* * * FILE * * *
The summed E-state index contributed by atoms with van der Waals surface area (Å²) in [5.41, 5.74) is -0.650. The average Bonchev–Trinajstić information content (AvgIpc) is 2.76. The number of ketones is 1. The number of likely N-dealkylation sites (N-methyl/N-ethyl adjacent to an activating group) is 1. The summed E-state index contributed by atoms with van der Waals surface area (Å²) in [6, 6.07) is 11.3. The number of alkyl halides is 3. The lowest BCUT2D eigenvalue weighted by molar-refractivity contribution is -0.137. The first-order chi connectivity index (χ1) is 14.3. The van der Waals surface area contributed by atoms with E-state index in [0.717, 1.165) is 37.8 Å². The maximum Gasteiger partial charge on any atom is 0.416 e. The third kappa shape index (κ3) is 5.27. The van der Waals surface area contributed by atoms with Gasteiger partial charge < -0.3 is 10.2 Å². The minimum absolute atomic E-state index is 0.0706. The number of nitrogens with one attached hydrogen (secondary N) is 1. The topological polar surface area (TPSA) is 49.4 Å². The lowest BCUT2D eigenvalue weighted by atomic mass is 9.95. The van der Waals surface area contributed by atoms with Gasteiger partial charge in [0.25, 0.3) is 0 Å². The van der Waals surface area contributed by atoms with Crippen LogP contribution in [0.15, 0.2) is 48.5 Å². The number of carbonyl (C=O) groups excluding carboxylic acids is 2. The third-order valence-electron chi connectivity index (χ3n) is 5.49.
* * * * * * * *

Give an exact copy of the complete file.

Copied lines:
The summed E-state index contributed by atoms with van der Waals surface area (Å²) in [5.41, 5.74) is -0.650. The average Bonchev–Trinajstić information content (AvgIpc) is 2.76. The number of ketones is 1. The number of likely N-dealkylation sites (N-methyl/N-ethyl adjacent to an activating group) is 1. The summed E-state index contributed by atoms with van der Waals surface area (Å²) in [6, 6.07) is 11.3. The number of alkyl halides is 3. The lowest BCUT2D eigenvalue weighted by molar-refractivity contribution is -0.137. The first-order chi connectivity index (χ1) is 14.3. The van der Waals surface area contributed by atoms with E-state index in [0.717, 1.165) is 37.8 Å². The maximum Gasteiger partial charge on any atom is 0.416 e. The third kappa shape index (κ3) is 5.27. The van der Waals surface area contributed by atoms with Gasteiger partial charge < -0.3 is 10.2 Å². The minimum absolute atomic E-state index is 0.0706. The number of nitrogens with one attached hydrogen (secondary N) is 1. The topological polar surface area (TPSA) is 49.4 Å². The lowest BCUT2D eigenvalue weighted by atomic mass is 9.95. The van der Waals surface area contributed by atoms with Gasteiger partial charge in [0.25, 0.3) is 0 Å². The van der Waals surface area contributed by atoms with Crippen LogP contribution in [0.15, 0.2) is 48.5 Å². The number of carbonyl (C=O) groups excluding carboxylic acids is 2. The third-order valence-electron chi connectivity index (χ3n) is 5.49.